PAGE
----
• Thursday, July 25, 2024
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LADOL’s record removes concerns Free Trade Zones are threatening local content

Ladol-ship

Concerns that the proliferation of Free Trade Zones may be endangering the application of local content law in Nigeria were put to rest by LADOL’s scorecard indicating regular monitoring by the Local Content Development Monitoring Board (LCDM).

The concern that free trade zones may pose a threat to local content was brought up by Paul Ajisafe, Managing Director of Deflora Energy Services Ltd at the at the panel discussion on strategies for local, regional and international collaboration and effective content delivery at the 2016 edition of the Offshore West Africa conference that held at Eko Hotels & Suites, Lagos from January 26 – 28.

“What I want draw attention to is the issue of free trade zones. There is a proliferation of free trade zones all over the country and they have certain incentives built in. Expatriates can be brought in 100 per cent to this free trade zones and this is in conflict with the Nigerian content law, what is being done to reconcile the Nigerian Content law and the laws establishing the free trade zones?”

Jide Jadesimi, Executive Director of LADOL, who was at the occasion to represent Amy Jadesimi, Managing Director of LADOL, remarked that though the concerns were valid, the free trade zones have rules guiding their operations.

“The free trade zones currently as we speak are assessed to ensure they are performing in accordance with the guidelines. If we take ourselves as an example, we have clear guidelines as to what we have to do to continue our free trade zone status and we work very closely with NEPZA.”

He noted that it is not a free bar as it may seem as there the monitoring wing of NCDMB visits them on site engages the workers to ensure compliance. “They go to the workers and engage them in conversation on their work.”

Corroborating this claim, Paul Zuhumben, representative of Denzil Kentebe, Executive Secretary, Nigerian Content Development and Monitoring Board, (NCDMB) said, “When it comes to projects that are being executed in the industry whether in the free zones or not, right from the tendering process to its conclusion, we look at the manning requirements. We look at the number of expatriates that will be required and the expatriate quota.”

“During the execution of a project, we go in there to ensure that the position you have indicated is for a Nigerian is being occupied by a Nigerian. If they are doing some other activities within the free zone that is not related with the oil and gas industry, then we will be handicapped. But when it comes to projects specifically (in the oil and gas industry) we ensure they obtain expatriate quota before they go the Ministry of Internal Affairs they would have gotten our endorsement.”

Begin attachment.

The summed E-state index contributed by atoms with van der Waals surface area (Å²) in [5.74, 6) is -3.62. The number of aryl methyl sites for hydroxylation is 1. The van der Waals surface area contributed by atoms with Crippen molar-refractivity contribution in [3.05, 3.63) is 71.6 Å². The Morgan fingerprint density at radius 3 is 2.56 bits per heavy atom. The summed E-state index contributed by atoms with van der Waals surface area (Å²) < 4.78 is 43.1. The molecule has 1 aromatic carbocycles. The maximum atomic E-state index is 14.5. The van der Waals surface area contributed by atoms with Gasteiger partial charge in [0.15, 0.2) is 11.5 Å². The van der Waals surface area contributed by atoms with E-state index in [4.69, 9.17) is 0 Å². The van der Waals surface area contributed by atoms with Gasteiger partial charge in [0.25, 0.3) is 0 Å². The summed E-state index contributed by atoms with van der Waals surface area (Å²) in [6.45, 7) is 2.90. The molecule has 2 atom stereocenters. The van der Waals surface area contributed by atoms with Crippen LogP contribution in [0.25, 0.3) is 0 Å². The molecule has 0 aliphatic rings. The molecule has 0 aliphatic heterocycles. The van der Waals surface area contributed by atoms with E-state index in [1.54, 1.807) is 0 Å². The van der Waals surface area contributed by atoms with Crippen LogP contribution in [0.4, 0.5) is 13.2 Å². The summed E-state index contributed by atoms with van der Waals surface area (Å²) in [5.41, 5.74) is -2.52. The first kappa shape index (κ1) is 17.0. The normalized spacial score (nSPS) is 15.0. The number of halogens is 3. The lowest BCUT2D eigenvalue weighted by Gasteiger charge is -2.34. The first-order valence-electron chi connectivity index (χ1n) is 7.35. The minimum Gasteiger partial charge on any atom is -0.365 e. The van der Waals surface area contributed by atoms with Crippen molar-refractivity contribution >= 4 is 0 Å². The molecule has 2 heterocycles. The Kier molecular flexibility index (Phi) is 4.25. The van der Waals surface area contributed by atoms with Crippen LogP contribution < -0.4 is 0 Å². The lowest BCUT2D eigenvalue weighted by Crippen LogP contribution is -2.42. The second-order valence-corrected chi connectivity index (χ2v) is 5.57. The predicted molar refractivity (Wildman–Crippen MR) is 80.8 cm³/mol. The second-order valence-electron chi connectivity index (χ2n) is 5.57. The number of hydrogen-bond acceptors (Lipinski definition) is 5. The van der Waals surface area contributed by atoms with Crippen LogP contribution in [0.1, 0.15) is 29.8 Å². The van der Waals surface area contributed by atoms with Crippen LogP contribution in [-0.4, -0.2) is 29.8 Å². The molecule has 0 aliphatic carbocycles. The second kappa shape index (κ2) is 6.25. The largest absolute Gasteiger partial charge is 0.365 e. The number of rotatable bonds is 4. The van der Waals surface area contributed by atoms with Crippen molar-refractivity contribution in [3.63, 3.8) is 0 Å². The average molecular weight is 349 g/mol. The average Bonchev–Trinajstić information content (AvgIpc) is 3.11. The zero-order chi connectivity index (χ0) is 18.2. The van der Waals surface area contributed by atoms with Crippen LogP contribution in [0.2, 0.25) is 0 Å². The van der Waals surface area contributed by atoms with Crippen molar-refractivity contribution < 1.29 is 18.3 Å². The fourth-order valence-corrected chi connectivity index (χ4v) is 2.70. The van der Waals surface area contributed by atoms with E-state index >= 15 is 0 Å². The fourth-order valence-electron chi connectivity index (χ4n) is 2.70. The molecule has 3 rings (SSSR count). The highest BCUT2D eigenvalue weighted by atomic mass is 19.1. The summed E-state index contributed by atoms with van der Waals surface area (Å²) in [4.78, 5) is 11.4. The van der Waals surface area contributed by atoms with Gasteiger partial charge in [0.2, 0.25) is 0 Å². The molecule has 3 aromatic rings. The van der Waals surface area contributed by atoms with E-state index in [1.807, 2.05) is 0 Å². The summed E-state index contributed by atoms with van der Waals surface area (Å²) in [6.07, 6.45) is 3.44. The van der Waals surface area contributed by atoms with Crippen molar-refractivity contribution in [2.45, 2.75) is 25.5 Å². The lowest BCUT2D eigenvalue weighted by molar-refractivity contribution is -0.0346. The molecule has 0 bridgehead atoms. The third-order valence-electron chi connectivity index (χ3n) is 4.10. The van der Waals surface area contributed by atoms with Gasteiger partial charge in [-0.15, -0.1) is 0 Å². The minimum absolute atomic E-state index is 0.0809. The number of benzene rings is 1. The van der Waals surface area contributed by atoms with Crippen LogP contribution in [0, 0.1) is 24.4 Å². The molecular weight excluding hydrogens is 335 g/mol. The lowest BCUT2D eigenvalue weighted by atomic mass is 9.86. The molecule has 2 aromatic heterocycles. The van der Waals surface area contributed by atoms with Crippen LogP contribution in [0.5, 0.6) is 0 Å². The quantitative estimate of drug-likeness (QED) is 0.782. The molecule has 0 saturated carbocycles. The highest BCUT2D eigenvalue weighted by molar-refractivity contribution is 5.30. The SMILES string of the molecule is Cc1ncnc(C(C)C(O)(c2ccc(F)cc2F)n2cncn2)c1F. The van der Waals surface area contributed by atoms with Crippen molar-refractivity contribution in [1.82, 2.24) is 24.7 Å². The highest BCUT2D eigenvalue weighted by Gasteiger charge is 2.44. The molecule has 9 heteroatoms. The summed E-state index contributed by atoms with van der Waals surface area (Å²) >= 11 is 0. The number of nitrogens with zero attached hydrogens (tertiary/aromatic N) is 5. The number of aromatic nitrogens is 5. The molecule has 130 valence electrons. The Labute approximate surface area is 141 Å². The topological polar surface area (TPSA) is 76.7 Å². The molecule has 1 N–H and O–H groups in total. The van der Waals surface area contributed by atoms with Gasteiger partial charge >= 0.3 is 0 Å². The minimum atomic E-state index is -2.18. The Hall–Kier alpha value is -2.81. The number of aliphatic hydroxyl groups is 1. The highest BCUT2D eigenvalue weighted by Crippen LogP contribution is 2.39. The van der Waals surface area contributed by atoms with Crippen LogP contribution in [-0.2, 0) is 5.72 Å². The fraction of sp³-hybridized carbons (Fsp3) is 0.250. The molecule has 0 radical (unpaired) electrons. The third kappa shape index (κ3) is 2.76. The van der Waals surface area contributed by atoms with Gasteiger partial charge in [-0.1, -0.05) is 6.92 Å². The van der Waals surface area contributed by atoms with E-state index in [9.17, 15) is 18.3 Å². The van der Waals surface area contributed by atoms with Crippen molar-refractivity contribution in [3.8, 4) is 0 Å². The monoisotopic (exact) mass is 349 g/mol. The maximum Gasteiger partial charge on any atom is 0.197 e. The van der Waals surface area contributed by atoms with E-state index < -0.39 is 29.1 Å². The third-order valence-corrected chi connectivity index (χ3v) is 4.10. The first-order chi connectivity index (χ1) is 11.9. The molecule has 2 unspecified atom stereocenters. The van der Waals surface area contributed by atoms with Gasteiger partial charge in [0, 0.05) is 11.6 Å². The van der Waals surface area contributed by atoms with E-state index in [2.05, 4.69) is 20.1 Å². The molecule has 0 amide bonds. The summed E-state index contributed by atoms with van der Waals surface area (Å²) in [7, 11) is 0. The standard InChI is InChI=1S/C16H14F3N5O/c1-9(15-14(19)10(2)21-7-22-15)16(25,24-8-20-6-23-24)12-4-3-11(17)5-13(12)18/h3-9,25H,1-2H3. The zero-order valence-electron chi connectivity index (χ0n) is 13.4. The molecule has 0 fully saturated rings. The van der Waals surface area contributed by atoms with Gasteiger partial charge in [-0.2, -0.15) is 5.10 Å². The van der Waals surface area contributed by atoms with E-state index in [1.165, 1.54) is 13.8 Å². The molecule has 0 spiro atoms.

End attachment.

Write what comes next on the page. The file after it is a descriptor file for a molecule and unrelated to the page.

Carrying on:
According to The Nigerian Export Processing Zones Authority, (NEPZA) the Agency responsible for promoting and facilitating local and international investments into licensed free zones in Nigeria, there are 34 free trade zones spread across Nigeria and there are currently 300 licensed free zone enterprises operating in the various zones across the country.

Lekki Free Trade zone has 96,000,000 acres of investment space, 95 enterprises, and a projected market size of over 170 million reaching not only Nigeria but the West African sub region.

A Chinese consortium China Africa Lekki Investment Ltd (CALIL) owns 60 per cent equity in LFTZ; the Lagos State Government has 20 per cent equity while the rest is held by local private investors under Lekki Worldwide investment Ltd.

The law establishing the free trade zones gives complete holiday from all federal, state and local government taxes, rates, and levies. Duty free importation of capital goods, machinery, components, spares parts, raw materials and consumable items in the zones.

There are also 100 percent foreign ownership of investments, 100% repatriation of capital, profits and dividends, waiver of all imports and export licenses, waiver on all expatriate quotas and a one-stop approvals for permits, operating license,  incorporation papers and rent free land during the first 6 months of construction (for government owned zones).

Countries all over the world use free trade zones to open up new markets encourage investments in emerging markets and remove obstacles to foreign participation.

Ibilola Amao, Managing Director of Lonadek and moderator of the panel discussions noted a critical element in meeting local content expectations. “Local players have to first fill the gaps in terms of technology by partnerships with international companies.  We have too many small companies with too little capacity. We need to see local collaboration to build capacity.”

 

ISAAC ANYAOGU